Synthetic ZSM-22 zeolites can be used either in the organic nitrogen-containing and alkali metal-containing form, the alkali metal form and hydrogen form or another univalent or multivalent cationic form. The as-synthesized zeolite may be conveniently converted into the hydrogen, the univalent or multivalent cationic forms by base exchanging the zeolite to remove the sodium cations by such ions as hydrogen (from acids), ammonium, alkylammonium and arylammonium including RNH3, R3 NH+, R2 NH2 + and R4 N+ where R is alkyl or aryl, provided that steric hindrance does not prevent thee cations from entering the cage and cavity structure of the ZSM-22 type crystalline zeolite. The hydrogen form of the zeolite, useful in such hydrocarbon conversion processes as isomerization of poly- substituted alkyl aromatics and disproportionation of alkyl aromatics, is prepared, for example, by base exchanging the sodium form with, e.g., ammonium chloride or hydroxide, whereby the ammonium ion is substituted for the sodium ion. The composition is then calcined, at a temperature of, e.g., 1000░ F. (about 540░ C.), causing evolution of ammonia and retention of the hydrogen proton in the composition. Other replacing cations include cations of the metals of the Periodic Table, particularly metals other than sodium, most preferably metals of Group IIA, e.g., zinc, and Groups IIIA, IVA, IB, IIB, IIIB, IVB, VIB and Group VIII of the Periodic Table, and rare earth metals and manganese.

Ion exchange of the zeolite can be accomplished conventionally, e.g., by packing the zeolite into a series of vertical fixed bed columns and successively passing through the beds a water solution of a soluble salt of the cation to be introduced into the zeolite, and then changing the flow from the first bed to a succeeding one as the zeolite in the first bed becomes ion exchanged to the desired extent. Aqueous solutions of mixtures of materials to replace the sodium can be employed. For instance, if desired, one can exchange the sodium with a solution containing a number of rare earth metals suitably in the chloride form. Thus, a rare earth chloride solution commercially available can be used to replace substantially all of the sodium in the as synthesized ZSM-22 zeolite. One such commercially available rare earth chloride solution contains chlorides of a rare earth mixture having the relative composition: cerium (as CeO2) 48% by weight, lanthanum (as La2 O3) 24% by weight, praseodymium (as Pr6 O11) 5% by weight, neodymium (as Nd2 O3) 17% by weight, samarium (as Sm2 O3) 3% by weight, gadolinium (as Gd2 O3) 2% by weight, and other rare earth oxides 0.8% by weight. Didymium chloride, which can also be used as an exchanging solution, is also a mixture of rare earth chlorides, but it has a lower cerium content. It consists of the following rare earth metals, determined as oxides: lanthanum 45-65% by weight, cerium 1-2% by weight, praseodymium 9-10% by weight, neodymium 32-33% by weight, samarium 5-7% by weight, gadolinium 3-4% by weight, yttrium 0.4% by weight, and other rare earth metals 1-2% by weight. It is to be understood that other mixtures of rare earth metals are also applicable for the preparation of the novel compositions of this invention, although lanthanum, neodymium, praseodymium, samarium and gadolinium as well as mixtures of rare earth cations containing a predominant amount of one or more of the above cations are preferred.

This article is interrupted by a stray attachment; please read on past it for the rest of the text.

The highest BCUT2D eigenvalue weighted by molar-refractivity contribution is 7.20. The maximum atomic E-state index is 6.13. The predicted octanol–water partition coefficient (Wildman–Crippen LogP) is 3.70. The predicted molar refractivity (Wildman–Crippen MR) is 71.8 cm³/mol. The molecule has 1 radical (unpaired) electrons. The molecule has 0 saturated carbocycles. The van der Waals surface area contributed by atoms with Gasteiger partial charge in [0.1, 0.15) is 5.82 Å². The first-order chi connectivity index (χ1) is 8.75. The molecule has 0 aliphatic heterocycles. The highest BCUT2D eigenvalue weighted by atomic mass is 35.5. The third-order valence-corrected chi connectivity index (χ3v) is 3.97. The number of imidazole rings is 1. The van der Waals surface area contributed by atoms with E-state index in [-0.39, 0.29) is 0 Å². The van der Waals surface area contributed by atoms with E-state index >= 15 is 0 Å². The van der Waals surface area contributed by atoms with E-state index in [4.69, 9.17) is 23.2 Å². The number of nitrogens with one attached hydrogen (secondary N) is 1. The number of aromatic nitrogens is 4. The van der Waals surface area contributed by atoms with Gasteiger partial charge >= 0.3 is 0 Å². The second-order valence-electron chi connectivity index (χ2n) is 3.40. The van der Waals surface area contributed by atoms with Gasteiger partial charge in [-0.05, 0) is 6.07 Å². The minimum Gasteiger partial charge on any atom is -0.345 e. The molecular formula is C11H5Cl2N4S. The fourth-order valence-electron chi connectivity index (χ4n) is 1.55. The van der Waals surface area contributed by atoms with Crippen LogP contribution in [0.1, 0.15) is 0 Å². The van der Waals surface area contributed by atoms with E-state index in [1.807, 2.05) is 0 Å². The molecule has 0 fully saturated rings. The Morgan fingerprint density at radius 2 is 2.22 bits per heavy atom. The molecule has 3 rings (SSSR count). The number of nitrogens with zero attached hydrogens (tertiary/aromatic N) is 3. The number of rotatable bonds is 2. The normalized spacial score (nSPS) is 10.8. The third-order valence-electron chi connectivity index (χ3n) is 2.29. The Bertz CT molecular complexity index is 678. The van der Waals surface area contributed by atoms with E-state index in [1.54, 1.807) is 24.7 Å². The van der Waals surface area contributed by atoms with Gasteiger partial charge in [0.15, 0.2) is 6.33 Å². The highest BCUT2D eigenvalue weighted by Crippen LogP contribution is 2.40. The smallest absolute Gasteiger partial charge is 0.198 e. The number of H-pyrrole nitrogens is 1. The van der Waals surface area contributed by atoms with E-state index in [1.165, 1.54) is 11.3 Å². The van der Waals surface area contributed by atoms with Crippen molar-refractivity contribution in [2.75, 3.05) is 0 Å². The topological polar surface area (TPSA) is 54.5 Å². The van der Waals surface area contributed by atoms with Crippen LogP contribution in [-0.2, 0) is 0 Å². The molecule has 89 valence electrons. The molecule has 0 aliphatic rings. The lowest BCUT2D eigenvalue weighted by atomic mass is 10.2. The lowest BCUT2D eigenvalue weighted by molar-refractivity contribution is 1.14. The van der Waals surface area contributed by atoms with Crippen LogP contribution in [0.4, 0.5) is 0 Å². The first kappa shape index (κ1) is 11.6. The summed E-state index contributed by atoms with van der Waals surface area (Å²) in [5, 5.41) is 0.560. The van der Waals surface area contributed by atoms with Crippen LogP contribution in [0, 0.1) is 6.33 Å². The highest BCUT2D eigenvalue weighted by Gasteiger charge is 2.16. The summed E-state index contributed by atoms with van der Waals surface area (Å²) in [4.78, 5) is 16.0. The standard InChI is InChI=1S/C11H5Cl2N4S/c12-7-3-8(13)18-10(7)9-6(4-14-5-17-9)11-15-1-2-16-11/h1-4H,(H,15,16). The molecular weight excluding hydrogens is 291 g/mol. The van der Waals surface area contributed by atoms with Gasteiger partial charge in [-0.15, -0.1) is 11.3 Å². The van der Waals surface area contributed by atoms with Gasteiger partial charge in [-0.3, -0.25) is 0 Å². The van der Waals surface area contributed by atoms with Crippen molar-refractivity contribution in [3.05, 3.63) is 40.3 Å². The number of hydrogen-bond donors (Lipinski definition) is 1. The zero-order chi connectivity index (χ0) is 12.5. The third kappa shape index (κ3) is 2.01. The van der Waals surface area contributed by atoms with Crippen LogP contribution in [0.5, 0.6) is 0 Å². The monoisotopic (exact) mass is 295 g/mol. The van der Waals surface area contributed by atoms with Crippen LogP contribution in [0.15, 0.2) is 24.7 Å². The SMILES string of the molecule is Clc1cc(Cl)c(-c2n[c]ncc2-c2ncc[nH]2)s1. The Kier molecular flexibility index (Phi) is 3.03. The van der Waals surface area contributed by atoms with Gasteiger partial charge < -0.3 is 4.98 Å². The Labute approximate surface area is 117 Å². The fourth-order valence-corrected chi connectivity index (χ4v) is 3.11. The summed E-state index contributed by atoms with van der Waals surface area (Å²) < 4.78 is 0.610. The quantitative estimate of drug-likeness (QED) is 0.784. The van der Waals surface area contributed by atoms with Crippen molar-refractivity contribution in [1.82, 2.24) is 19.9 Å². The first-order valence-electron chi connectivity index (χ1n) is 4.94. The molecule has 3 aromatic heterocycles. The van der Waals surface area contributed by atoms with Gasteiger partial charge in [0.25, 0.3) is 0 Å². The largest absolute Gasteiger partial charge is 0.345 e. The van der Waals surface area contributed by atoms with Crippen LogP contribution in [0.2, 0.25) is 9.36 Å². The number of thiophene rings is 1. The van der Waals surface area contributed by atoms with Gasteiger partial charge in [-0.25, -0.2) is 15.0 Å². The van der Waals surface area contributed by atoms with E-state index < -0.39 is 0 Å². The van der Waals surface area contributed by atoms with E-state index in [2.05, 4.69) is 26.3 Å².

Base exchange with various metallic and non-metallic cations can be carried out according to the procedures described in U.S. Pat. No. 3,140,251, 3,140,252 and 3,140,253, the entire contents of which are incorporated herein by reference.

The ZSM-22 crystal can also be used as a catalyst in intimate combination with a hydrogenating component, such as tungsten, vanadium, molybdenum, rhenium, nickel, cobalt, chromium, manganese, or a noble metal, such as platinum or palladium, where a hydrogenation-dehydrogenation function is desired. Such component can be exchanged into the composition, impregnated therein or physically intimately admixed therewith. Such component can be impregnated in or onto the zeolite, for example, in the case of platinum, by treating the zeolite with a solution containing a platinum metal-containing ion. Thus, suitable platinum compounds include chloro-platinic acid, platinous chloride and various compounds containing the platinum tetrammine-platinum complex. Combinations of the aforementioned metals and methods for their introduction can also be used.